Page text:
It’s really important not to use the same password across different services. We’ve seen an awful lot of very big data breaches in the news recently, and the attackers have been using the stolen authentication details from these breaches to try and log on to other online services…with what seems to be a great deal of success! This sadly means that many people are still using the same password everywhere they go online. This is one of the reasons why your dotmailer password is set to expire, and you are asked for a new one every 90 days; and why you should be choosing something completely different every time. Simply incrementing that number at the end of your password is not cool!
As we get better at using good passwords, and preventing malware infections; sometime, the bad guys just find it easier to ask us for our passwords. At dotmailer, our support team will never contact you asking for your password.
If one of the above unfortunate events were to happen, 2FA adds another layer of defense, as the attacker would also need access to the authentication link or SMS code. In reality that would mean having access to your mailbox, or mobile phone. We’ve already seen that it’s possible that an attacker has obtained your password due to a compromised computer, or network; which is why we would always recommend using an “out-of-band” communication such as SMS as the means to deliver the 2FA authentication token where possible. dotmailer offers SMS 2FA to all customers. It’s simple to setup, and its free!
Without access to the authentication token, the attacker could of course try and brute force the code, but that is where our other controls such as failed login account lockouts kick in.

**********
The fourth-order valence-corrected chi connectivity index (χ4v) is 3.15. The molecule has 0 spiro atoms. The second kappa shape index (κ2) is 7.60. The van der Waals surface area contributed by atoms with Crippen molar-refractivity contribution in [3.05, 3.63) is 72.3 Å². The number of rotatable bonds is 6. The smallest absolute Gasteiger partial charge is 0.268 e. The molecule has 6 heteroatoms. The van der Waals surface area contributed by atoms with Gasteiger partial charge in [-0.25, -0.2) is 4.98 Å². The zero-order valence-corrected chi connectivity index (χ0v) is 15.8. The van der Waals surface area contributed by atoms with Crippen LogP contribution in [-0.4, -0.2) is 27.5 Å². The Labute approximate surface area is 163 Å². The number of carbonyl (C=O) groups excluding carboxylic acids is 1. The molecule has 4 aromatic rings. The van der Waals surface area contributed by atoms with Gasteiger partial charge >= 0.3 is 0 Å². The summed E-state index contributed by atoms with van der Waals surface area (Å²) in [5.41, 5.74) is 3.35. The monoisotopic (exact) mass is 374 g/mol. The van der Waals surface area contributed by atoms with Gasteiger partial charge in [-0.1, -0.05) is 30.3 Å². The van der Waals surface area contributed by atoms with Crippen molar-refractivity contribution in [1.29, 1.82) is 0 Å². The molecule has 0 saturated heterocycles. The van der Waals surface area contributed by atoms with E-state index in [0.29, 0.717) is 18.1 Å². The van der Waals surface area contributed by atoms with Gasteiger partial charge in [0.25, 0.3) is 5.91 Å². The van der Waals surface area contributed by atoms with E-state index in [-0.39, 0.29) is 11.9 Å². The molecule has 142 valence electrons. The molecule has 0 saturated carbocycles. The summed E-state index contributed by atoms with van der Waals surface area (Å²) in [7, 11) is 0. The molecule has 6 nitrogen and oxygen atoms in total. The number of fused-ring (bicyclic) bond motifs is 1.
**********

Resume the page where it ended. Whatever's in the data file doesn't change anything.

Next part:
Log in to your account, and click the user icon in the top right, and select Account:
In the resulting window click on the “Account Settings” tab, and scroll down to the “Security” section. Simply tick the Two-factor authentication box, and enter your mobile phone number, and hit save settings at the bottom of the page.
Done! Congratulations, you have just gone one step further in protecting your valuable data.
Now you have protected your dotmailer account, check out TurnOn 2FA and see which of your other online services offer a similar feature, and SWITCH IT ON!
Check out my last post on protecting your online account from unauthorized access. See also our previous support article on securing your account with two-factor authentication, and for more general information on what dotmailer do to protect you and your data, please visit our Trust Centre.
Note: If you are a managed user, you will need to ask your account administrator to do this for you. For obvious security reasons, you will not be able to disable this feature without the help from our support team.Reblogged 2 years ago from blog.dotmailer.com
As an open source ecommerce platform, Magento is flexible and accessible for developers to work with and as a result, an active community of developers emerged on online forums and at offline meetups all over the world. Many of these were happily plugging away independently of Magento until the split from eBay in early 2015.
Free from the reins of eBay, Magento has decisively been reaching out to, promoting and rewarding the individuals, agencies and technology providers that make up its ecosystem. Last February they announced the Magento Masters Program, empowering the top platform advocates, frequent forum contributors and the innovative solution implementers. Then at April‘s Magento Imagine conference (the largest yet) the theme emerged as ‘We are Magento”, in celebration of the community.